I am very glad that "History and Memory" is now one of the specialization tracks of the VIU Globalization Program. We live in forgetful times, with little sense of the past and of the future.

History is more useful than ever to young generations from whatever discipline. It helps to put things in perspective. The essence of things can be spotted by trying to explain where they come from and how they became what they are.

The study of women and men in time and space, through the instruments of the social sciences and/or historical narrative, can give us hints about the world today. History as a discipline, with its methodologies, can help us live better, in an age of distrust and fake news. Its critique of the sources and call to go and see first hand documents: who said that, according to whom, which document, when? While memory has become a big thing: used to build individual and collective identity. It's an area of conflict, where we see quests to erase memory signs and monuments recalling a past, which is considered wrong or outdated. Associating memory and history we want to open a space of critical discussion. I'm looking forward to the exchanges between students and professors on the matter and in particular to discuss the pros and cons of the rising area of study on Public History.

The recruitment of professors who will teach at least a course in our Specialization Track in Fall 2021 was very successful. Colleagues from North America, Europe and Asia will teach courses in History and Memory, Memory Studies, Memory and Media, Representations of Time and Space in Western and Far Eastern Cultures, to mention a few.

Venice of course is an ideal stage for History and Memory studies, not only for the long history and for the many documents and sources, but also for the lively constantly reinterpreted memory, for example in the context of Italian nation building, in Fascism, Catholicism, Socialism and - more recently - Environmentalism. Also in Fall 2021, in occasion of the anniversary of the legendary foundation of Venice, we shall devote the co-curricular to meet  local institutions and discuss the city. Remembering its fabled origins, an act of memory, will be the frame of common endeavours and program enrichment.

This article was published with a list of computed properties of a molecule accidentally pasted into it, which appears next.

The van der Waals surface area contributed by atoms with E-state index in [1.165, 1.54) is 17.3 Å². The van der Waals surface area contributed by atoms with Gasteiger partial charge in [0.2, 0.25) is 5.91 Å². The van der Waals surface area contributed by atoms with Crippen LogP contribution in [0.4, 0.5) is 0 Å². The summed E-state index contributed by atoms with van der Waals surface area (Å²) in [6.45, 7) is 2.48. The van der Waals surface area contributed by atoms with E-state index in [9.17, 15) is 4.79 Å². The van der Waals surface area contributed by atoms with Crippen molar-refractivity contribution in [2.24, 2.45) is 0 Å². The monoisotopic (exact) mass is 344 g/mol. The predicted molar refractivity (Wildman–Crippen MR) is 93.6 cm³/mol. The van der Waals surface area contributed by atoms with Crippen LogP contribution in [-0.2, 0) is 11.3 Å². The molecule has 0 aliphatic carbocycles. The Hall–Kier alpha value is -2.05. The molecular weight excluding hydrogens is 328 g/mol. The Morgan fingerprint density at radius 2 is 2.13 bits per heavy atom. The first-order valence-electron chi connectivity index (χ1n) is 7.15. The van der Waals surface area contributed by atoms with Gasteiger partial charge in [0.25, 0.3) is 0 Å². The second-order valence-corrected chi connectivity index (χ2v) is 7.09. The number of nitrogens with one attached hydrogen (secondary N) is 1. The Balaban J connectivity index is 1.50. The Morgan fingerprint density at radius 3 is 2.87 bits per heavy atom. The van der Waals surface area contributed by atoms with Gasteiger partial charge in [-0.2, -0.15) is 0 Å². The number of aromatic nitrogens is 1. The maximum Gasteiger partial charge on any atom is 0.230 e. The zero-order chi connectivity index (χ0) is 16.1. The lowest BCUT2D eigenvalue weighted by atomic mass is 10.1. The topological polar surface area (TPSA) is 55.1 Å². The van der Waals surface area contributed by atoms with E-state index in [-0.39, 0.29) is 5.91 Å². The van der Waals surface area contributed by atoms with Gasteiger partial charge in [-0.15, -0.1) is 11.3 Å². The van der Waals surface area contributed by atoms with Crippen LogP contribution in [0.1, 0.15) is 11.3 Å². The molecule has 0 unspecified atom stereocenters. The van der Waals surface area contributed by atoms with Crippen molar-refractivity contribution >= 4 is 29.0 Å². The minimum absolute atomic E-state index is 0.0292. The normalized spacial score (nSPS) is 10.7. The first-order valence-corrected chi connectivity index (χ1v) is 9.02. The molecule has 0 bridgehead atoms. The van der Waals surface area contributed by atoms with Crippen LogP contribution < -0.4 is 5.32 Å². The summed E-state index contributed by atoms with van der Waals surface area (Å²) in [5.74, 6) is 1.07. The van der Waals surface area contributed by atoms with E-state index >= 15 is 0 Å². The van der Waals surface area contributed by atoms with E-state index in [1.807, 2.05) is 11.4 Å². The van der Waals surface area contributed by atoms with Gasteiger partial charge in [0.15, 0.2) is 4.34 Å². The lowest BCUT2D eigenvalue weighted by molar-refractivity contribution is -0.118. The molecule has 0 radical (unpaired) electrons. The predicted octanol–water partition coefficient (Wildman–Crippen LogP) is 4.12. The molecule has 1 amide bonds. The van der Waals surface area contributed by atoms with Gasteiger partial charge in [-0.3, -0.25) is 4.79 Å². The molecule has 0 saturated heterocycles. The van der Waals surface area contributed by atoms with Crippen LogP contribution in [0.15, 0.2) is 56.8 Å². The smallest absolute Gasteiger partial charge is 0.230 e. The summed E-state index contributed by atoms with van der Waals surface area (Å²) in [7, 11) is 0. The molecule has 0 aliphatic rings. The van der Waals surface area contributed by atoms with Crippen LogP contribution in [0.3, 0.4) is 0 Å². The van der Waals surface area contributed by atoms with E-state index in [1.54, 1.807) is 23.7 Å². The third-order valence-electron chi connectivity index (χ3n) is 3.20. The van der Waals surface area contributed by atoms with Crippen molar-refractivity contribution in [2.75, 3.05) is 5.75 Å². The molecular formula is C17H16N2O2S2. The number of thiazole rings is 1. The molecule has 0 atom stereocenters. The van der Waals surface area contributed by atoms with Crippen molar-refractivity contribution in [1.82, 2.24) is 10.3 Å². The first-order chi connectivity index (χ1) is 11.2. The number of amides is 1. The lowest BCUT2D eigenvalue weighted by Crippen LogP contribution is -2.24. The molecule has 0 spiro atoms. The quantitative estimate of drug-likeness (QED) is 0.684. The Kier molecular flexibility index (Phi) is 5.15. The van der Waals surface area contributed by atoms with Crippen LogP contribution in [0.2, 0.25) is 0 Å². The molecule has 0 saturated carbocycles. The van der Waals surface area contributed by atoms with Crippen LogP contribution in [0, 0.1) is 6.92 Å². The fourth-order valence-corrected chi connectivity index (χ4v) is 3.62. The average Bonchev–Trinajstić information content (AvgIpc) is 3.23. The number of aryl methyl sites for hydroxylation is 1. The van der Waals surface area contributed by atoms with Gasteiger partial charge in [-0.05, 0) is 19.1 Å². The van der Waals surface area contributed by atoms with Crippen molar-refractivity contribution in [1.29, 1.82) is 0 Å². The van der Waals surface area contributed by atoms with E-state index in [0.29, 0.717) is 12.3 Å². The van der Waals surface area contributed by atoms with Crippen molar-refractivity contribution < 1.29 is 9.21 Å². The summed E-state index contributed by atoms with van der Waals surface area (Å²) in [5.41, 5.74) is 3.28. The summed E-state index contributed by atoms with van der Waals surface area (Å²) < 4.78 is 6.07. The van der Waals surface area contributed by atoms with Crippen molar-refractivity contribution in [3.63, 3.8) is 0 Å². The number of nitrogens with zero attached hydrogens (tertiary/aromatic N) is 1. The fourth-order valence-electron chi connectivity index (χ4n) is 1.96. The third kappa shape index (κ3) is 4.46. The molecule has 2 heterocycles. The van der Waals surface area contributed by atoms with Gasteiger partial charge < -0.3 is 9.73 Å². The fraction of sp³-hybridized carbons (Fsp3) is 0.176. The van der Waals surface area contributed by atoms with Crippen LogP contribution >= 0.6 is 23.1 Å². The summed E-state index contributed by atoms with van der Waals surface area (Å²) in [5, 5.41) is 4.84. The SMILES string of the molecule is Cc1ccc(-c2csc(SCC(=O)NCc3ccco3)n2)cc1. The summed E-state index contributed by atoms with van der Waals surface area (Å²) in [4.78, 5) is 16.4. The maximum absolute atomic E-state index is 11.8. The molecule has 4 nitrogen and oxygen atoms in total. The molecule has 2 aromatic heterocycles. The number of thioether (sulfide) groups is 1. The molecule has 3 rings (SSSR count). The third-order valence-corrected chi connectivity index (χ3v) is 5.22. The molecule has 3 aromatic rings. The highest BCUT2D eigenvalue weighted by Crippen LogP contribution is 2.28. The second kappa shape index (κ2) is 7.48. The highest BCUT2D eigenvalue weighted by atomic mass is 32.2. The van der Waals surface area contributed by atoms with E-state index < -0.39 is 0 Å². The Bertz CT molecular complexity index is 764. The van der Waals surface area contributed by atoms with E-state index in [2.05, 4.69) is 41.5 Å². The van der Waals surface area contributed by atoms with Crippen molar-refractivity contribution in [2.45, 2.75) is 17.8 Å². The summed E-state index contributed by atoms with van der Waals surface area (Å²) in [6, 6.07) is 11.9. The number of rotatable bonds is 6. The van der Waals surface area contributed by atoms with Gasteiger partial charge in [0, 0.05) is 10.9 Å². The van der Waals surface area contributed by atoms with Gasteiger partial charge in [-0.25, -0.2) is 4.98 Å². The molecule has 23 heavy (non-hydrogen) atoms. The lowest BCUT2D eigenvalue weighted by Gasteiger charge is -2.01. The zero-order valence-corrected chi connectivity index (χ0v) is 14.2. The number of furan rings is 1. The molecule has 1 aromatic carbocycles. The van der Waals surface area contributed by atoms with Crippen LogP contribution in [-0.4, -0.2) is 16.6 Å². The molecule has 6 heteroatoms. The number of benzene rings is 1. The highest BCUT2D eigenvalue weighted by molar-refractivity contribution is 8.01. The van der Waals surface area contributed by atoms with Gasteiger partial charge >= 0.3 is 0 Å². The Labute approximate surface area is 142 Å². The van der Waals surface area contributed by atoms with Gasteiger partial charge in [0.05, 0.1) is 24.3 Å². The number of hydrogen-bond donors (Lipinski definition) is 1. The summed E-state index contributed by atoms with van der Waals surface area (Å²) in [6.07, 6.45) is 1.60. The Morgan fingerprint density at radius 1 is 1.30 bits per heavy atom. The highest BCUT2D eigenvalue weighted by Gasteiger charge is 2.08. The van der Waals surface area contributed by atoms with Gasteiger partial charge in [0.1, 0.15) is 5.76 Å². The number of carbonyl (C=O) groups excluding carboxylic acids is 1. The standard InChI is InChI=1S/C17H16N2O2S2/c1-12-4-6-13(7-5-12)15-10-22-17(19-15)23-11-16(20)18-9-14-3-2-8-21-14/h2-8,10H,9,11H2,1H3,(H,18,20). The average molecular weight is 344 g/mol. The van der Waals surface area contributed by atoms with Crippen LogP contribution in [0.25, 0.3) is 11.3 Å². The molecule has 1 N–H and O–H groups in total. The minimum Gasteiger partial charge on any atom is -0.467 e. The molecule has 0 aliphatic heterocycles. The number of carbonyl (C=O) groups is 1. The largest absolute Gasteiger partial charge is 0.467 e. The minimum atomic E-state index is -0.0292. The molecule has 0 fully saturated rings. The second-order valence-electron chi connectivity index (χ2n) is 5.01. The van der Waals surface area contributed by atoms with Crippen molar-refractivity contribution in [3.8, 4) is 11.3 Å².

Luca Pes 
Scientific Director of the Globalization Program 


Luca Pes, Ph.D. in Italian Studies, is the Vice Dean and Director of the Globalization Program at VIU, where he has taught every semester since the beginning of academic activities in 1997. He is also the scientific coordinator of the One Theme Project at Global Governance, Tor Vergata, Rome and was Professor of Modern and Contemporary History at the San Raffaele University in Milan. Prof. Pes has taught Urban and Contemporary History at Iuav and Contemporary History at Ca' Foscari, while being recognized Adjunct Associate Professor of European Studies at Duke (2011-2016). He published mostly on Venetian 19th-21st Century Cultural and Social History, on the Methodology of Local and Urban History and of History of the Present. His research and teaching areas include Teaching in Multicultural and Multidisciplinary contexts, Cinema and History, Italian Society, Diaries and Historiography, the difficult transition of Venice from 20th to 21st Century.